Regulatory change in Japan’s pharma sector could yield opportunities for tech-based pharmacovigilance firms

Regulatory change in Japan’s pharma sector could yield opportunities for tech-based pharmacovigilance firms


Japan is one of the most advanced, high-tech countries in the world. It sits second in the Global Tech Index, ahead of the US but behind Finland, which is top, with some 50% of its exports from the tech sector. On my visit to Tokyo last week, to meet some of our clients and corporate partners, the country’s high-tech profile was clear from the rows of electronic stores to the waiter-free restaurants and driverless trains on the Yurikamome line.

However, one area where we believe there is an opportunity for the country to do more is in the use of technology to help facilitate the innovation and development of the new drugs that are essential to help address Japan’s demographic challenges.

Japan’s pharmaceutical sector is the third largest globally behind China and the US and is larger than France and Germany’s pharma sectors combined. Its largest pharma companies, including Daiichi Sankyo Otsuka, Mitsubishi, and Takeda, are all global players and according to some analysts 2018 will be a transformative year for the pharmaceutical market in Japan.

This is expected to be driven in part by an ageing population, which has led to greater demand for new drugs, in addition to an increased use of generics and moves towards biosimilars.

Partly in response to this, Japan’s Ministry of Health, Labour and Welfare, in conjunction with Japan’s regulator, the Pharmaceuticals and Medical Devices Agency, is expected to announce further regulatory changes, reportedly as early as next month, building on a number of other recent reforms, to facilitate the pharma sector’s drive to produce new medicines, orphan drugs and treatments.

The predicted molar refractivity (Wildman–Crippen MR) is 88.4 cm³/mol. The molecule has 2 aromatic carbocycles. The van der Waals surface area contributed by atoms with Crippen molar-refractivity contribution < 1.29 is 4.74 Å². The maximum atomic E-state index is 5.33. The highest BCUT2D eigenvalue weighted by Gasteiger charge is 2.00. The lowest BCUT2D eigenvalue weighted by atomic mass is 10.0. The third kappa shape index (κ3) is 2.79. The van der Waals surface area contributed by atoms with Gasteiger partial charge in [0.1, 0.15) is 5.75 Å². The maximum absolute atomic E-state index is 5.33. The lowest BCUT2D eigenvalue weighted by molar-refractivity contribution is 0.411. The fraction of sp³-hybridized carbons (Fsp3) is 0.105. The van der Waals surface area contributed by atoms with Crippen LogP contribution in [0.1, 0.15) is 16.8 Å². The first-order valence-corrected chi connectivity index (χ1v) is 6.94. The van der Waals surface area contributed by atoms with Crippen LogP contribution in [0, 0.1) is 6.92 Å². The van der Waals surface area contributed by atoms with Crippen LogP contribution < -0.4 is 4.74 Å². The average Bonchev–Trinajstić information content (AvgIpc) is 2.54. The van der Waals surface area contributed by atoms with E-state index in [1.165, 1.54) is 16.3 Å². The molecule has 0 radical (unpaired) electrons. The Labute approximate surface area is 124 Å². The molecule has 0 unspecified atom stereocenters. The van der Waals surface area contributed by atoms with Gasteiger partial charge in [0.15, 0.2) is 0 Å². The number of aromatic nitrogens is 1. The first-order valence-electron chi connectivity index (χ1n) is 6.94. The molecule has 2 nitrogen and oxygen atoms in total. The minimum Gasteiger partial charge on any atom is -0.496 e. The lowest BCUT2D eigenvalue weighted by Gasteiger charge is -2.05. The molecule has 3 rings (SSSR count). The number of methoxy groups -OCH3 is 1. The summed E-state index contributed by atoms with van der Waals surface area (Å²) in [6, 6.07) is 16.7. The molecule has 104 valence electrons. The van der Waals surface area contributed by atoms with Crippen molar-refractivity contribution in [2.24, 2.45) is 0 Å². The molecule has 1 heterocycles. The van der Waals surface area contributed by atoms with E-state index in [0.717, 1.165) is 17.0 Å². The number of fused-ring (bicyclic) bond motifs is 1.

To ensure this is done as effectively and efficiently as possible, to secure the best results from clinical trials and obtain the best adverse event reports, it’s essential that the data captured is of the highest quality. This why I believe there is an opportunity for companies, such as ourselves, to help the Japanese pharma sector deliver the new drugs and treatments that the country’s population needs.

Our Reportum® services is an intelligent, intuitive, multi-platform solution that enables the standardised capture of adverse event and product quality data at source, optimising data quality and allowing purer data to be captured faster.

It’s clear that Japan’s pharma companies face a number of challenges. Not only are they under pressure to produce new drugs, cost-effectively, they are also facing reduced revenues as the Government is keen to trim the country’s $93bn pharmaceutical spend, as well as significantly increasing generic drug penetration.

As pharma firms, large and small, begin to reposition themselves in response to these factors, I believe that quality of data will be a key factor in helping them address these challenges.

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